Creole Family Politics in Uncle Tom's Cabin and Incidents in the Life of a Slave Girl

Berman, Carolyn Vellenga
June 2000
Novel: A Forum on Fiction;Summer2000, Vol. 33 Issue 3, p328
Academic Journal
Literary Criticism
Deals with the topic of domestic ideology in United States (U.S.) fiction as represented in the books `Uncle Tom's Cabin' and `Incidents in the Life of a Slave Girl.' Implications to debates over U.S. slavery; Narrative evaluation of the books.


Related Articles

  • "The laws were laid down to me anew": Harriet Jacobs and the Reframing of Legal Fictions. Accomando, Christina // African American Review;Summer98, Vol. 32 Issue 2, p229 

    Discusses Harriett Jacobs' novel "Incidents in the Life of a Slave Girl," in which she constructs and reframes legal and cultural discourses of slavery and womanhood. Arguments of Jacobs; Examination of the legal tellings of slavery from the apologists perspective of Thomas Cobb; Distinctions...

  • Through Slave Culture's Lens Comes the Abundant Source: Harriet A. Jacobs's Incidents in the... Beardslee, Karen E. // MELUS;Spring99, Vol. 24 Issue 1, p37 

    Ponders on the slave culture in the United States as presented in the book `Incidents in the Life of a Slave Girl,' by Harriet A. Jacobs. Portrayal of the women; Basis of African's relationship to the future; Emphasis of African morality on life process.

  • SLAVERY'S FOE. Matthews, Andrew // Cobblestone;Jul/Aug2011, Vol. 32 Issue 6, p18 

    The article discusses U.S. author Harriet Beecher Stowe and how both her views on slavery and the passage of the U.S. Fugitive Slave Law in 1850 influenced her to write the novel "Uncle Tom's Cabin, Or Life Among the Lowly" about an African American slave and a brutal white slave owner.

  • MIGHTIER THAN THE SWORD.  // North & South: The Official Magazine of the Civil War Society;Sep2011, Vol. 13 Issue 3, p22 

    The article discusses the influence of U.S. author Harriet Beecher Stowe's 1852 novel "Uncle Tom's Cabin" upon the political and social climate in the U.S. leading up to the U.S. Civil War. The author examines Stowe's early life and career and her attention to slavery, the temperance and...

  • FEATURE "X". LaFarge, John // America;3/22/1952, Vol. 86 Issue 25, p671 

    The article commemorates the 100th anniversary of the publication of Harriet Beecher Stowe's novel, "Uncle Tom's Cabin." According to the author, the story still lives vividly in the minds of Europeans and indeed of peoples everywhere. The author encourage people to ponder a little on the...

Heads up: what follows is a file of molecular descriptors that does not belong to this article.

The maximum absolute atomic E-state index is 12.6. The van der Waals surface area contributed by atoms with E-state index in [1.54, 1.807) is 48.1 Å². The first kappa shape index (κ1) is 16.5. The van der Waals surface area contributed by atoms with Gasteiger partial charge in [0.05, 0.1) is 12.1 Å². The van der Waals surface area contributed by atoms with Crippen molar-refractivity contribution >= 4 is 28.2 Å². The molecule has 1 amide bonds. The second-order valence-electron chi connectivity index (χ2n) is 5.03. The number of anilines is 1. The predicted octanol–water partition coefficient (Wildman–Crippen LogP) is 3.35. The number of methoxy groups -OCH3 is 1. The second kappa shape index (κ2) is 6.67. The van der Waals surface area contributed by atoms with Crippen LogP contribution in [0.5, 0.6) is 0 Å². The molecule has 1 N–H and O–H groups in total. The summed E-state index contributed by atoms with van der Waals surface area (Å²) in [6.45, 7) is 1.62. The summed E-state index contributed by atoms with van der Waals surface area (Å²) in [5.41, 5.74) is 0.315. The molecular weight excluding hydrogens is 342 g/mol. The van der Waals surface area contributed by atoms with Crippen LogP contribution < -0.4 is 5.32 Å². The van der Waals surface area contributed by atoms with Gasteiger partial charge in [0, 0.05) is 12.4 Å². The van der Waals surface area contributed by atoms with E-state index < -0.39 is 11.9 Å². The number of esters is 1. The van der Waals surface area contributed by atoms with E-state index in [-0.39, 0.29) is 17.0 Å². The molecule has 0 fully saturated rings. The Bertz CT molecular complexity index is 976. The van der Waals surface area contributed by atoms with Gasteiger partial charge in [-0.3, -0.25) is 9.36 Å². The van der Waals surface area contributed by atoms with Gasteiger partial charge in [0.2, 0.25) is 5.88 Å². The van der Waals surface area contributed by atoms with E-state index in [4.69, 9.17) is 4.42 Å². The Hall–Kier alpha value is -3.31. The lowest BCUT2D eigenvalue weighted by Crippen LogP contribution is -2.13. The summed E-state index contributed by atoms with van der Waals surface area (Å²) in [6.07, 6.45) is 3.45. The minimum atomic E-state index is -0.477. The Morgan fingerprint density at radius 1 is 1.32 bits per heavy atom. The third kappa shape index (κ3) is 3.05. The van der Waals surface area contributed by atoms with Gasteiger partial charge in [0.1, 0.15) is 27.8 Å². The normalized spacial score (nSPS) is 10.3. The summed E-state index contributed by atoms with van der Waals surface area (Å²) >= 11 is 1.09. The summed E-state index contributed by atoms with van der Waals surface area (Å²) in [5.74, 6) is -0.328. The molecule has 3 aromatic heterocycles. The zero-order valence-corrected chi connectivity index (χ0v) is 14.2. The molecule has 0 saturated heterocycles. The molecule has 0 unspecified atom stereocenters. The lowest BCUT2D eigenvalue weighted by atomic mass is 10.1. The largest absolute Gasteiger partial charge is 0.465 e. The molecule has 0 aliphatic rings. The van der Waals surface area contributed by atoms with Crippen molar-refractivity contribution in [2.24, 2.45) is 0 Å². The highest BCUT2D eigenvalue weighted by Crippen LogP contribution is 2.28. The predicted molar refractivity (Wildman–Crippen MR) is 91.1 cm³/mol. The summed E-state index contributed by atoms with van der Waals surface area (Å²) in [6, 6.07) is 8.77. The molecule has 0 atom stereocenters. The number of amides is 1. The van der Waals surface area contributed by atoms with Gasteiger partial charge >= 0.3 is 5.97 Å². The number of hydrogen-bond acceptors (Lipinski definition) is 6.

• Stowe's Uncle Tom's Cabin: An Argument for Protection of the Family. Stephenson, Mimosa // Journal of the American Studies Association of Texas;Nov2011, Vol. 42, p37 

    A literary criticism of the book "Uncle Tom's Cabin" by Harriet Beecher Stowe is presented. Particular focus is given to the role of families in the novel. According to the author, one of Stowe's chief arguments against the institution of slavery was its negative effects on families, and on...

  • Adversity's sweet milk... Brady, James // Advertising Age;1/15/1996, Vol. 67 Issue 3, p19 

    The article criticizes the opinion of "Harper" magazine contributor Jane Smiley on the subject of Mark Twain's novel "Adventures of Huckleberry Finn," published in the January 1996 issue. Smiley, who won a Pulitzer for fiction, unburdens herself on the subject of Twain's book. According to...

  • Autobiographical Narratives 1760-1901.  // Students' Guide to African American Literature, 1760 to the Pres;2003, p5 

    This chapter discusses autobiographical narratives, the earliest being referred to as slave narratives, written by African Americans authors during the period of 1760-1901. The earliest of autobiographical narratives are sometimes referred to as slave narratives. The chapter will deal with five...

  • Native daughters: My Place and Incidents in the Life of a Slave Girl. Dizard, Robin // MELUS;Winter97, Vol. 22 Issue 4, p147 

    Examines the autobiographies `My Place,' by Australian writer and painter Sally Morgan and the `Incidents in the Life of a Slave Girl,' by Harriet Jacobs, an American abolitionist and ex-slave. Resemblance and differences of the two autobiographies; Overview of the books.


Read the Article


Sorry, but this item is not currently available from your library.

Try another library?
Sign out of this library

Other Topics